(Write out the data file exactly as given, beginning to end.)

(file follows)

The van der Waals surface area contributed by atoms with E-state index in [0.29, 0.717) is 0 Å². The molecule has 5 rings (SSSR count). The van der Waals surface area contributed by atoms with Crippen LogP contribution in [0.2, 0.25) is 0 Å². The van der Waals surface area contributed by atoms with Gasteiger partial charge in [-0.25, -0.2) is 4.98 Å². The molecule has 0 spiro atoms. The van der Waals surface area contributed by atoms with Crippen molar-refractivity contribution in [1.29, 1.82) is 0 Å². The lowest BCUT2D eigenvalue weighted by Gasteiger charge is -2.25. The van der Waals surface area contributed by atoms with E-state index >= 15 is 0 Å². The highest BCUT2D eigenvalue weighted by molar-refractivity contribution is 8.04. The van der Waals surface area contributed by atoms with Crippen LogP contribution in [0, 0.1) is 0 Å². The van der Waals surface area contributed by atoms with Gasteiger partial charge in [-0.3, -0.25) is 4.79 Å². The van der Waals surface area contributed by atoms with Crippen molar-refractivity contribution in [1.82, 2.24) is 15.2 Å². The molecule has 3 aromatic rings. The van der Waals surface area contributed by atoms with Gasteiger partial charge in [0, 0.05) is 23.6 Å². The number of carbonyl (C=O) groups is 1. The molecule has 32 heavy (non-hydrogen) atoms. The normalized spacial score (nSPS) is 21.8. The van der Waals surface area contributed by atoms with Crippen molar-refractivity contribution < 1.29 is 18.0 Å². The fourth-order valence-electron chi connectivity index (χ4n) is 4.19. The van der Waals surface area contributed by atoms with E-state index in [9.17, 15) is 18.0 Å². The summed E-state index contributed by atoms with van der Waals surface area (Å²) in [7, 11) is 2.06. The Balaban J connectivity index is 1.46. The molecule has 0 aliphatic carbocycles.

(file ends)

The van der Waals surface area contributed by atoms with E-state index in [0.29, 0.717) is 0 Å². The molecule has 5 rings (SSSR count). The van der Waals surface area contributed by atoms with Crippen LogP contribution in [0.2, 0.25) is 0 Å². The van der Waals surface area contributed by atoms with Gasteiger partial charge in [-0.25, -0.2) is 4.98 Å². The molecule has 0 spiro atoms. The van der Waals surface area contributed by atoms with Crippen molar-refractivity contribution in [1.29, 1.82) is 0 Å². The lowest BCUT2D eigenvalue weighted by Gasteiger charge is -2.25. The van der Waals surface area contributed by atoms with E-state index >= 15 is 0 Å². The highest BCUT2D eigenvalue weighted by molar-refractivity contribution is 8.04. The van der Waals surface area contributed by atoms with Crippen LogP contribution in [0, 0.1) is 0 Å². The van der Waals surface area contributed by atoms with Gasteiger partial charge in [-0.3, -0.25) is 4.79 Å². The van der Waals surface area contributed by atoms with Crippen molar-refractivity contribution in [1.82, 2.24) is 15.2 Å². The molecule has 3 aromatic rings. The van der Waals surface area contributed by atoms with Gasteiger partial charge in [0, 0.05) is 23.6 Å². The number of carbonyl (C=O) groups is 1. The molecule has 32 heavy (non-hydrogen) atoms. The normalized spacial score (nSPS) is 21.8. The van der Waals surface area contributed by atoms with Crippen molar-refractivity contribution < 1.29 is 18.0 Å². The fourth-order valence-electron chi connectivity index (χ4n) is 4.19. The van der Waals surface area contributed by atoms with E-state index in [9.17, 15) is 18.0 Å². The summed E-state index contributed by atoms with van der Waals surface area (Å²) in [7, 11) is 2.06. The Balaban J connectivity index is 1.46. The molecule has 0 aliphatic carbocycles.